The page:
People protest the end of the Flint’s water distribution program in Lansing, Michigan.
Photo: Getty

Some residents of Flint, Michigan, were not happy when they found out last month Nestlé was going to pump more water out of a nearby spring and pay close to nothing—especially given that just a few days later, the state ended the city’s free water distribution program.

Well, maybe they’ll be a little more warm to the water company now: Flint Mayor Karen Weaver announced Thursday that Nestlé would begin donating water bottles to the city, which has been dealing with a water crisis for more than four years now. You see, government agencies completely failed the predominantly black city when it switched its water source back in 2014. Ever since, Flint has been on a mission to rid its water of lead, which leached from the pipes, by completely replacing its water system.

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In the meantime, residents are hesitant to use any water from their faucets, even if the state deems it safe. Many still rely on bottled water, but without the state-run free distribution program, residents (who already face high poverty rates) would be forced to pull from their own pockets to cover the cost.

Apparently, Nestlé ain’t gonna’ let that happen: It’s partnering with the city to provide three semi-trucks of water, totaling 100,000 bottles, a week. The trucks will drop off the water at three help centers where residents can arrive to pick up their case.

“I want to thank Nestlé for their willingness to help the people of Flint,” said Weaver, in a press release.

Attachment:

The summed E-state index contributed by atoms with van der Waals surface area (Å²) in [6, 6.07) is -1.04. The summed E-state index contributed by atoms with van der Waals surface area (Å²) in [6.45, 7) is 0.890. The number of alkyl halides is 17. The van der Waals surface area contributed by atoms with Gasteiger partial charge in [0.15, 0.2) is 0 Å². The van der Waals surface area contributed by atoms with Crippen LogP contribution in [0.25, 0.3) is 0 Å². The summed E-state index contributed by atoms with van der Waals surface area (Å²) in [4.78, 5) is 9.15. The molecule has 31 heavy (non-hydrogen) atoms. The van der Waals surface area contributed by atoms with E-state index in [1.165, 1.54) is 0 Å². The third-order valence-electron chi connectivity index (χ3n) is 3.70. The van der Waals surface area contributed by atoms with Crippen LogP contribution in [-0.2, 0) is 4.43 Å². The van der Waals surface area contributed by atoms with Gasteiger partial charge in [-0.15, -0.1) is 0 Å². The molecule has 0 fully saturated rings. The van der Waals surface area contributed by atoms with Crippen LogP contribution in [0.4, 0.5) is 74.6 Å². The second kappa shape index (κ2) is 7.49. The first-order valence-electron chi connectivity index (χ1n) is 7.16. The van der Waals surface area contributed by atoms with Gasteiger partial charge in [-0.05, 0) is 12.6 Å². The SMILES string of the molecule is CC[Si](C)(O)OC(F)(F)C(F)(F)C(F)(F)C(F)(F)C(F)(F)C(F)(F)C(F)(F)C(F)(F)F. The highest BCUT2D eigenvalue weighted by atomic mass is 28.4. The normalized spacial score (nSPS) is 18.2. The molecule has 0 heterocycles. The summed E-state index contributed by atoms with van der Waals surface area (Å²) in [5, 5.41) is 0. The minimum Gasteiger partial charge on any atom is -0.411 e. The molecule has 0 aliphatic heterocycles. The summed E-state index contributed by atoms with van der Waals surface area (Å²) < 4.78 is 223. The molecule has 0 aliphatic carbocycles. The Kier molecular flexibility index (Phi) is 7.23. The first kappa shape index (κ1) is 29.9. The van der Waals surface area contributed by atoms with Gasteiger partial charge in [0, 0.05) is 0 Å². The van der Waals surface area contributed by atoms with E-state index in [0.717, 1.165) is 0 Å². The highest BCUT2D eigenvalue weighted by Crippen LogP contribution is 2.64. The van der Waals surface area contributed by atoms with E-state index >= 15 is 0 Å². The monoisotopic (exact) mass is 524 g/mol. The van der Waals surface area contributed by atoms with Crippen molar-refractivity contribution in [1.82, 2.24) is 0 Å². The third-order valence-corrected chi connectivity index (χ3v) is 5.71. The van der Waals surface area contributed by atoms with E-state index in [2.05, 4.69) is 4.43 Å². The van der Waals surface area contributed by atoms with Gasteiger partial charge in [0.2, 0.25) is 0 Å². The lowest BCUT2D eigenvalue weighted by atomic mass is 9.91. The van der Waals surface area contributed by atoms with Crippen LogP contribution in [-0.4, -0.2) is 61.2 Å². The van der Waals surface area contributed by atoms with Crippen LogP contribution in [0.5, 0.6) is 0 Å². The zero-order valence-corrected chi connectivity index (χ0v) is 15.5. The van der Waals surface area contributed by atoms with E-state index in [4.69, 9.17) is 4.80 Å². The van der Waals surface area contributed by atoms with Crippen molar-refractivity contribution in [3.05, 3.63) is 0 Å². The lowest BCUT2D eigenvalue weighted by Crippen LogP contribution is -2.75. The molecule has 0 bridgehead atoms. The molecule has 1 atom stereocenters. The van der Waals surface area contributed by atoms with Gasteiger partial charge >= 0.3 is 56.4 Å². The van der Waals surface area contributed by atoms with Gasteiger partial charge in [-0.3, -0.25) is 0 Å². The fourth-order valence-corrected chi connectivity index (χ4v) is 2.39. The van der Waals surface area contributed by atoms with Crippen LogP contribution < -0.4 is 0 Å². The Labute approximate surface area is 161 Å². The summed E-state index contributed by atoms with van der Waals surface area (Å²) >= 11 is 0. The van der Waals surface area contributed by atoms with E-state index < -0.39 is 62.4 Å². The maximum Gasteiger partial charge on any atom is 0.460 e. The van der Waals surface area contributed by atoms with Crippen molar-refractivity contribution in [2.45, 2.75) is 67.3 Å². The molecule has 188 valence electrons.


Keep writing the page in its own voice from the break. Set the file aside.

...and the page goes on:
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This isn’t the first time the company’s donated. Immediately after the crisis, Nestlé donated 190,000 bottles. It then donated another 1.5 million in 2016.

It remains to be seen if this latest bout of charity will meet the city’s needs. One family might use around 22,000 bottles a year. And, last time I spoke to some Flint activists, they didn’t seem to keen on taking any free bottles from a company that’s pumping 400 gallons of water a minute for just $200 a year. That’s less than some people’s monthly water bills.

The company is well aware of the criticisms some community members have and, in an email to Earther, said it’s been working closely with the community “to understand their needs.”

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“Nestlé Waters North America is always prepared to provide assistance where and when it’s needed,” wrote Jason Manshum, Ice Mountain community relations manager, in the email. “And we are proud to continue supporting the Flint community.”

According to Nestlé, the support will last until Labor Day.